Before saying saying farewell to our friends on the campsite we had a quick last walk with Meg along the beach.
So far, we had generally avoided the motorway in Portugal, passing just three automatic gantries, each of about 1 Euro. However, Porto to Lisbon was indicated twice the speed on the motorway by the Sat Nav, so we decided to use that route. We duly collected a ticket as we entered the motorway. When we came off just before Lisbon, we were charged 43 Euros as a Class 2 vehicle. In France Class 2 is over 2 metres and our van in 1.95m. I argued. I shouldn’t have. In Portugal Class 2 is over 1.1 metres. 43 Euros was the toll Porto to Lisbon. Trying to keep costs for *everything* below an average of 100 Euros per day – to keep Macawber happy, a 43 Euro toll is quite a hit.
We arrived at the car park at Cabo da Roca at about 6pm – it was full of tourists for the sunset. We quickly checked at the tourist information that we could park for free for the night, and went off for somewhere to eat.
Cabo da Roca is the most westerly point of continental Europe, and so the most westerly point of the European Union mainland. We had already visited the most northerly point full of naked Finns sitting in mosquito infested woodland outside a sauna (day 42) and the most easterly point, a delightful lake with a boundary stone on an island (day 47), so this is our third compass point of the European mainland. The forth should be in just a few days’ time. According to “Vote Leave” the Southern and Eastern points will be changing shortly when Turkey joins the European Union.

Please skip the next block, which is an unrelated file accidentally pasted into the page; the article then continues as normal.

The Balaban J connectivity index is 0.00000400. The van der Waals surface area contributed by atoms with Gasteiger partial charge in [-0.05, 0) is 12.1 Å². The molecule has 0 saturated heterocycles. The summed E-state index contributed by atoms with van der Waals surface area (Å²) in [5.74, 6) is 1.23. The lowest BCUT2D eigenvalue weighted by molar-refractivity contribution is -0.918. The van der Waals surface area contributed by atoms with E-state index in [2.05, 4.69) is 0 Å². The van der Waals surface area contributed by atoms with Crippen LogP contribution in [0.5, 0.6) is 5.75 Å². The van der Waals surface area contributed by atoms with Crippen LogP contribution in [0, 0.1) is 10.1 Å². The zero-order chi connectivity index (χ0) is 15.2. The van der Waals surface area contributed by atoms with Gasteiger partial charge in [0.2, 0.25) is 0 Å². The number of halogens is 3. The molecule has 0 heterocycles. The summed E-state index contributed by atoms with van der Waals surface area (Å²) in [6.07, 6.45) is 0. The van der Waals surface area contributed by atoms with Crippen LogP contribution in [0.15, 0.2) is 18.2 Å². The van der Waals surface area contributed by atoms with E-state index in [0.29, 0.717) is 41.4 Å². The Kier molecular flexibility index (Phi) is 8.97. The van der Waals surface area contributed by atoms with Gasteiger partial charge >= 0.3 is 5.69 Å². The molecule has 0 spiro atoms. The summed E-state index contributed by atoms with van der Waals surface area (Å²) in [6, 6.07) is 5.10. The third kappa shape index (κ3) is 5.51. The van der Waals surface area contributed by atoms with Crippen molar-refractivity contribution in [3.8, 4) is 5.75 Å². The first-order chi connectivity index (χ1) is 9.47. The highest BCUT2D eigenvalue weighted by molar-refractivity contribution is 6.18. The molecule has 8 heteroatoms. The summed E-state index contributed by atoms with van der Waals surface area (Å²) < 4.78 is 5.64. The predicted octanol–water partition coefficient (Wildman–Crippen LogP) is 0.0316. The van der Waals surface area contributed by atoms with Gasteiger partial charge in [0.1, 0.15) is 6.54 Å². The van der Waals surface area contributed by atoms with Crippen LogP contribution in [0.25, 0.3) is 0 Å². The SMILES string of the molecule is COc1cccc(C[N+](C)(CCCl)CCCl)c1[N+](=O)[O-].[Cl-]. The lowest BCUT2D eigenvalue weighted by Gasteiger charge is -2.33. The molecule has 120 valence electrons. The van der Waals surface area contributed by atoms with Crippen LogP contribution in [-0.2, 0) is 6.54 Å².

So here we are, camping for free, Clare asleep on the bench seat, Meg on the front passenger seat, the child seats piled high on the drivers’ seat and the boys and me in the roof tent under the four flashes then pause every 18 seconds of the Cabo da Roca lighthouse (I’m praying fog doesn’t roll in). 15 Euros saved on campsite fees, spent three times over on the motorway toll getting here.